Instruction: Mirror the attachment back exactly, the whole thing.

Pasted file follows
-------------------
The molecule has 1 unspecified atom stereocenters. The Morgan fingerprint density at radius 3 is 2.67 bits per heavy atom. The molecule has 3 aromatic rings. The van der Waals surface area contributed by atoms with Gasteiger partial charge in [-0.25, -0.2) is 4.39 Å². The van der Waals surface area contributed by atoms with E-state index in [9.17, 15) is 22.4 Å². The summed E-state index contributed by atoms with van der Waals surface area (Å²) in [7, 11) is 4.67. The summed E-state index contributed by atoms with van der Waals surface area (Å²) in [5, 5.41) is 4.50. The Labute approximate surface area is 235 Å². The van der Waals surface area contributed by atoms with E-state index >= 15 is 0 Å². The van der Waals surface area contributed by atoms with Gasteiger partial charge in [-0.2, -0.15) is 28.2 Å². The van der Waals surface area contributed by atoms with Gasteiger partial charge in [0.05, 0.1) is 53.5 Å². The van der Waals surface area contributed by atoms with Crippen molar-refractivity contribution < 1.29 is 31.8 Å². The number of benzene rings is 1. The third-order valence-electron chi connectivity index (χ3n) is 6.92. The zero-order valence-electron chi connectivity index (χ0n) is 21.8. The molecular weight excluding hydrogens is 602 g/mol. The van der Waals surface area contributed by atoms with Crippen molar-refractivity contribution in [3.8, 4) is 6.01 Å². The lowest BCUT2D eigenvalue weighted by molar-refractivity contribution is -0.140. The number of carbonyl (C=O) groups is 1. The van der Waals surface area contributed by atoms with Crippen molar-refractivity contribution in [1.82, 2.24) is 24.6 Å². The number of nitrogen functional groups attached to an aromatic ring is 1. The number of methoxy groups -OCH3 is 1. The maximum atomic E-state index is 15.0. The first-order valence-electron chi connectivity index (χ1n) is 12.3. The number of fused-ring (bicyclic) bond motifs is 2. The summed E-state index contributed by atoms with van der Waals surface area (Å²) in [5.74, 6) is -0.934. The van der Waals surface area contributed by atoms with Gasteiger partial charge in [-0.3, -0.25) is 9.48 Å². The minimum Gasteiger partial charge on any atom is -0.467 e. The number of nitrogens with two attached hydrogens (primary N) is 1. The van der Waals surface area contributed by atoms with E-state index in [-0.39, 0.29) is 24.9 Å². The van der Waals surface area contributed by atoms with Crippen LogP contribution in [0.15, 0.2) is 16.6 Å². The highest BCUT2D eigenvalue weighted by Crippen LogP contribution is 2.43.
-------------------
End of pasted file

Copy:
The molecule has 1 unspecified atom stereocenters. The Morgan fingerprint density at radius 3 is 2.67 bits per heavy atom. The molecule has 3 aromatic rings. The van der Waals surface area contributed by atoms with Gasteiger partial charge in [-0.25, -0.2) is 4.39 Å². The van der Waals surface area contributed by atoms with E-state index in [9.17, 15) is 22.4 Å². The summed E-state index contributed by atoms with van der Waals surface area (Å²) in [7, 11) is 4.67. The summed E-state index contributed by atoms with van der Waals surface area (Å²) in [5, 5.41) is 4.50. The Labute approximate surface area is 235 Å². The van der Waals surface area contributed by atoms with E-state index >= 15 is 0 Å². The van der Waals surface area contributed by atoms with Gasteiger partial charge in [-0.2, -0.15) is 28.2 Å². The van der Waals surface area contributed by atoms with Gasteiger partial charge in [0.05, 0.1) is 53.5 Å². The van der Waals surface area contributed by atoms with Crippen molar-refractivity contribution < 1.29 is 31.8 Å². The number of benzene rings is 1. The third-order valence-electron chi connectivity index (χ3n) is 6.92. The zero-order valence-electron chi connectivity index (χ0n) is 21.8. The molecular weight excluding hydrogens is 602 g/mol. The van der Waals surface area contributed by atoms with Crippen molar-refractivity contribution in [3.8, 4) is 6.01 Å². The lowest BCUT2D eigenvalue weighted by molar-refractivity contribution is -0.140. The number of carbonyl (C=O) groups is 1. The van der Waals surface area contributed by atoms with Crippen molar-refractivity contribution in [1.82, 2.24) is 24.6 Å². The number of nitrogen functional groups attached to an aromatic ring is 1. The number of methoxy groups -OCH3 is 1. The maximum atomic E-state index is 15.0. The first-order valence-electron chi connectivity index (χ1n) is 12.3. The number of fused-ring (bicyclic) bond motifs is 2. The summed E-state index contributed by atoms with van der Waals surface area (Å²) in [5.74, 6) is -0.934. The van der Waals surface area contributed by atoms with Gasteiger partial charge in [-0.3, -0.25) is 9.48 Å². The minimum Gasteiger partial charge on any atom is -0.467 e. The number of nitrogens with two attached hydrogens (primary N) is 1. The van der Waals surface area contributed by atoms with E-state index in [-0.39, 0.29) is 24.9 Å². The van der Waals surface area contributed by atoms with Crippen LogP contribution in [0.15, 0.2) is 16.6 Å². The highest BCUT2D eigenvalue weighted by Crippen LogP contribution is 2.43.